What Makes a Martyr a Martyr? For Christians, what makes a martyr a martyr?

As we may remember, on Sunday, December 9, 2007, a young man named Matthew Murray shot a number of people: first very early in the morning in Arvada, Colorado, at a Youth With a Mission Center; then about twelve hours later in Colorado Springs, Colorado, at New Life Church. Two of those shot in Arvada died – Tiffany Johnson and Philip Crouse. Others were wounded. At New Life Church, two also died – Stephanie and Rachael Works, teen-aged sisters. Their father and others were wounded. Matthew Murray, too, died at New Life Church before he could shoot others. A member of the church volunteering that day as a security guard – Jeanne Assam, armed with a pistol – confronted Matthew. She was quoted later: “I knew I was given the assignment to end this…. I give the credit to God.” (New York Times online article, Dec. 11, 2007; by Kirk Johnson and David Frosch.) Jeanne responded with deadly force against Matthew as he continued to shoot, and she critically wounded him. A post-mortem investigation indicated that the wounded Matthew actually died of a self-inflicted gunshot wound. Further investigation into these incidents led to the conclusion that Matthew Murray had come to a point in his life where, despite being raised in a Christian family, he espoused hatred for Christians. On December 9 he acted on that hate to hurt and kill any Christians he could. For Christians, what makes a martyr a martyr? More particularly, what makes a martyr a martyr as against merely a victim? No diminishment or disrespect of what it means to be a victim, especially of violent action, is intended here. To be a victim of violence is a terrible and unjust experience. No one should have to undergo it. What happened to Tiffany, Philip, Stephanie, and Rachel – and to their families and friends – was terrible and unjust. We lament and grieve their violent deaths at the hand of the very troubled Matthew Murray. Indeed, we lament and grieve as well for Matthew, his family, and his friends. Yet there seems to be a difference between being a martyr and being a victim. We get our English word “martyr” directly from a form of the Greek word martys, meaning “witness.” Written in Greek, the New Testament use of martys generally bears this meaning of “witness.” A martys or witness is a person who has seen or encountered something, and who may then tell others about what he or she has experienced. The early followers of Jesus were witnesses in that they experienced the blessings of Jesus’ life and love and communicated the good news of Jesus to others. Over time in the early church, martys came to refer not only to those who bore witness to Jesus by telling others about him. It especially signified those who bore witness to Jesus by suffering death rather than recanting their faith when persecuted. Many of the first Christians were witnesses also in this suffering sense of martys. They held to their faith in Jesus in the face of death.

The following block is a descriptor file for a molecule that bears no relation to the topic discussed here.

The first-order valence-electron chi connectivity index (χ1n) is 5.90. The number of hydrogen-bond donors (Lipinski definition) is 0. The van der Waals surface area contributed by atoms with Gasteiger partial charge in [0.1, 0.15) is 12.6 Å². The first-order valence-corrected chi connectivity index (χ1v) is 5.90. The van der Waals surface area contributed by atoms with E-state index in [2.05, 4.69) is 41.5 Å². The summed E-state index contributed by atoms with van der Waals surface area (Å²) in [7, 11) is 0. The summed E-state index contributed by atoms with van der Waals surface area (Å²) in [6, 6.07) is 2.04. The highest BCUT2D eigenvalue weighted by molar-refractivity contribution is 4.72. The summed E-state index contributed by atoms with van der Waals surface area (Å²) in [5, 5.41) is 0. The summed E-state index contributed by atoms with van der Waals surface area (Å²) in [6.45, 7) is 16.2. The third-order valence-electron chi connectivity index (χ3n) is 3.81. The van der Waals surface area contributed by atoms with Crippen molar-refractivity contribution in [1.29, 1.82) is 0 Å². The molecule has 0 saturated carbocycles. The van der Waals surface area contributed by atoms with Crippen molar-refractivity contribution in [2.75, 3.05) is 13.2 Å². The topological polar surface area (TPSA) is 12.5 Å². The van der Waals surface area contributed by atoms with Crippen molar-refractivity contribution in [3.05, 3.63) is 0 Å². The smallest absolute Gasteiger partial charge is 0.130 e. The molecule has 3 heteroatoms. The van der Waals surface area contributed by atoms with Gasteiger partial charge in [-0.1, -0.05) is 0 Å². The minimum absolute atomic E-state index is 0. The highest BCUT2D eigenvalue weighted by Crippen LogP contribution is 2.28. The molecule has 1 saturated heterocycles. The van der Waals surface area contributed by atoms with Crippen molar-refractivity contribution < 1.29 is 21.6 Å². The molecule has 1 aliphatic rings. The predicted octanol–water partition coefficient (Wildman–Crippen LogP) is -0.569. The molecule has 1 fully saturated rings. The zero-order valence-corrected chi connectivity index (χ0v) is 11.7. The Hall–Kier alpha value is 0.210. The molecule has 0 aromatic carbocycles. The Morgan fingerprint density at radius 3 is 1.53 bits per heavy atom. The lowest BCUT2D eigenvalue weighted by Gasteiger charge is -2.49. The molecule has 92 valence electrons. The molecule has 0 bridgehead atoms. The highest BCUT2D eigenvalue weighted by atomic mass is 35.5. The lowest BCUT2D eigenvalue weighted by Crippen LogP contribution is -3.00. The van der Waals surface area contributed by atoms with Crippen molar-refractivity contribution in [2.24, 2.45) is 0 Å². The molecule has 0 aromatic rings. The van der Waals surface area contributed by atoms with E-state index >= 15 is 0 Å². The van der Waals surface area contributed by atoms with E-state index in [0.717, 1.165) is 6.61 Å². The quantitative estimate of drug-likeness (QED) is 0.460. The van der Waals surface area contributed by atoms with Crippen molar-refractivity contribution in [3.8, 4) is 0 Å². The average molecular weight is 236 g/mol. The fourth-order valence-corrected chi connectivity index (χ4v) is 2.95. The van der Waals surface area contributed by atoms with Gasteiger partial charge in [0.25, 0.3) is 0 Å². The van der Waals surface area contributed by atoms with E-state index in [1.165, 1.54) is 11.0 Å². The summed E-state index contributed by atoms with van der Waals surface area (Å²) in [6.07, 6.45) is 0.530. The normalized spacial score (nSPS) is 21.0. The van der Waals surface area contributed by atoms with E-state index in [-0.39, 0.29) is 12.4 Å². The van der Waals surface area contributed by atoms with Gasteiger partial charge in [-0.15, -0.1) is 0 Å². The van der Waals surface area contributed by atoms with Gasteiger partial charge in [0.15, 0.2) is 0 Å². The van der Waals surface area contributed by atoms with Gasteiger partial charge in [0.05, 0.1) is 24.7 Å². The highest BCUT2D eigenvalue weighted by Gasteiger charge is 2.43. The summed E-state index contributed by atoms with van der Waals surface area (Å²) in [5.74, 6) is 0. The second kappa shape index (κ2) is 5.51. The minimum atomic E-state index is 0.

However, from our vantage point many years later in a different context, we may ask whether those early church martyrs became martyrs in the suffering sense because they lacked the means to defend themselves against their persecutors? That is, did they die and thus become martyrs only or primarily because they lacked the means to defend themselves when attacked for their faith? Consider it this way. If early Christians had possessed means of defense against persecution and used those means, and if they had thus succeeded in defending themselves by thwarting the persecution, perhaps even killing the persecutors, they would not have died. They would have lived, and they would not have suffered martyrdom as it came to be understood. Even if early Christians had possessed means of defense and employed those means yet still died under persecution, then they would have died not because they stood for their faith but because they failed in defending themselves. If they had succeeded, they would not have died. The persecutors would have been thwarted, perhaps even killed instead. Hence, persecuted Christians would not have died for their faith. They would have lived. They might even have lived by killing “for their faith.” Clearly, many early Christians did die for their faith. They suffered martyrdom. Did they die because they did not have the means to defend themselves? Did they die because they had the means and used them but failed in defending themselves? Or, did they become martyrs because, whether they had the means or not, they refused to defend themselves by any means necessary, including deadly force, against those who despised, feared, hated, persecuted, and killed them? I suggest that this is the truth and the true witness of those early church martyrs. I suggest that, in refusing to defend themselves against persecution by any means necessary, and in professing their faith in Jesus even if it meant suffering and dying for him, they enacted, even embodied, love for God and love for their persecutors, for their enemies, as Jesus himself did on Calvary. Is not this the true pattern, the true taking up, of the cross of Jesus? For Christians, is not this what makes a martyr a martyr and not just another victim of violence? Gregory Strong